US Secretary of State Mike Pompeo has issued a startling warning for TikTok and its owner Bytedance.
Pompeo said publicly yesterday (July 6) that the United States is “certainly looking at” the banning of Chinese social media apps in the country, while claiming that TikTok in particular is handing private user data to “the Chinese Communist Party” (something the platform’s reps strenuously deny).
During an interview on Fox News’ The Ingraham Angle, Pompeo was quizzed by host Laura Ingraham on whether the United States should follow India’s lead and ban Chinese social media apps, “especially TikTok”.
“We’re taking this very seriously, we’re certainly looking at it,” said Pompeo, adding: “With respect to Chinese apps on people’s cellphones, I can assure you the United States will get this one right too. I don’t want to get out in front of the President [Donald Trump], but it’s something we’re looking at.”
Pompeo further advised that US citizens shouldn’t download TikTok, or, to quote him verbatim, to “only [do so] if you want your private information in the hands of the Chinese Communist Party.”
“only [download TikTok] if you want your private information in the hands of the Chinese Communist Party.”
Mike Pompeo, US Secretary of State
A TikTok spokesperson said in a statement following Pompeo’s comments: “TikTok is led by an American CEO, with hundreds of employees and key leaders across safety, security, product, and public policy here in the US.
“We have no higher priority than promoting a safe and secure app experience for our users. We have never provided user data to the Chinese government, nor would we do so if asked.”
TikTok hired that American CEO, ex-Disney exec Kevin Mayer, in May, nearly two years after it launched in the US following a merger with karaoke app Musical.ly.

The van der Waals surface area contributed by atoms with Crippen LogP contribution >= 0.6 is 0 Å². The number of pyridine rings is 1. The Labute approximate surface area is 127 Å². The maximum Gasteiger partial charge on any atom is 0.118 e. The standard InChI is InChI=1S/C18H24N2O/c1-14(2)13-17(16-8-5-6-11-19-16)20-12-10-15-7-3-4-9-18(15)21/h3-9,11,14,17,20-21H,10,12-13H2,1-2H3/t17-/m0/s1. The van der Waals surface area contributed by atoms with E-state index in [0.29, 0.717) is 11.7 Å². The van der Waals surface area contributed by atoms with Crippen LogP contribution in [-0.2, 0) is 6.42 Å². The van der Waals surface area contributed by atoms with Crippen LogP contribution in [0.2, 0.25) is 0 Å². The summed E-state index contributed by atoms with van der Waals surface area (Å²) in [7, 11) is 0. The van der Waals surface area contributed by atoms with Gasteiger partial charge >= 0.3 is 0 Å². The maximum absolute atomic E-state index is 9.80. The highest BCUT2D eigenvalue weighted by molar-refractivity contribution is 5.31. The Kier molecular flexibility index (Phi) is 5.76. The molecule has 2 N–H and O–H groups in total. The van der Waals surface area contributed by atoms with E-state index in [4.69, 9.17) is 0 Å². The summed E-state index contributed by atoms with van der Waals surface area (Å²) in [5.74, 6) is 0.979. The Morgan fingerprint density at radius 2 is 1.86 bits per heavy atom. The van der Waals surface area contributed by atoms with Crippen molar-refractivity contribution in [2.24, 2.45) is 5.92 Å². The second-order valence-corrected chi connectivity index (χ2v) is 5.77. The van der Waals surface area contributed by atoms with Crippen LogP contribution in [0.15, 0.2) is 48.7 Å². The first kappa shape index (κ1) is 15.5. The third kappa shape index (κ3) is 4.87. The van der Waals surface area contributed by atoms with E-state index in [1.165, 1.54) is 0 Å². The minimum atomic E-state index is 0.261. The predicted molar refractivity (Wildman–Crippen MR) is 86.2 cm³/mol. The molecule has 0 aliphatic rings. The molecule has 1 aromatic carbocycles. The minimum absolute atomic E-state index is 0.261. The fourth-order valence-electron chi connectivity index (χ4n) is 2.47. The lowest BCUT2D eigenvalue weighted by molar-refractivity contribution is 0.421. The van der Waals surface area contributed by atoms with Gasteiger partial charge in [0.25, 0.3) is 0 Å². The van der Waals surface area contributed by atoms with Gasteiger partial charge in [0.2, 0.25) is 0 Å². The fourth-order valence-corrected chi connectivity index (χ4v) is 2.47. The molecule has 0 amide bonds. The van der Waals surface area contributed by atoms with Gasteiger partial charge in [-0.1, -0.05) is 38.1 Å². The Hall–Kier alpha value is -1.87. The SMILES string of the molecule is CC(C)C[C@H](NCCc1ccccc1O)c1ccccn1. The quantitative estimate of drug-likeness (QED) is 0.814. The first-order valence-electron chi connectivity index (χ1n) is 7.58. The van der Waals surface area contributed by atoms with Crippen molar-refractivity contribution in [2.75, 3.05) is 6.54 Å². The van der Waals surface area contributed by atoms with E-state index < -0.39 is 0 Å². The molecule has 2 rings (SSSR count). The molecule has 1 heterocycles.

Today, TikTok has around 30m active users in the United States.
India’s government announced last Monday (June 29) that it was blocking 59 Chinese-owned mobile apps, including TikTok and Tencent’s QQ Music, from app stores in its country.
India’s Ministry of Information Technology claims that the blocked apps were “prejudicial to [the] sovereignty and integrity of India, defence of India, security of state and public order”.
In April, data monitor SensorTower reported that TikTok had surpassed 2 billion downloads worldwide. Its data suggested that India had been the biggest driver of this growth, with 611 million lifetime downloads of TikTok, or 30.3% of the total.
Two days ago (July 5) headlines emerged suggesting that Australia is also now looking at banning TikTok from app stores in its country.
The video app is used by more than 1.6 million Australians.
Australian Strategic Policy Institute analyst Fergus Ryan suggested TikTok that was “full of mass surveillance and propaganda”, according to reports.
Following TikTok’s ban in India last week, the platform’s rival Triller – in which all three major music companies own minority stakes – became the No.1 most popular video app in the market.Music Business Worldwide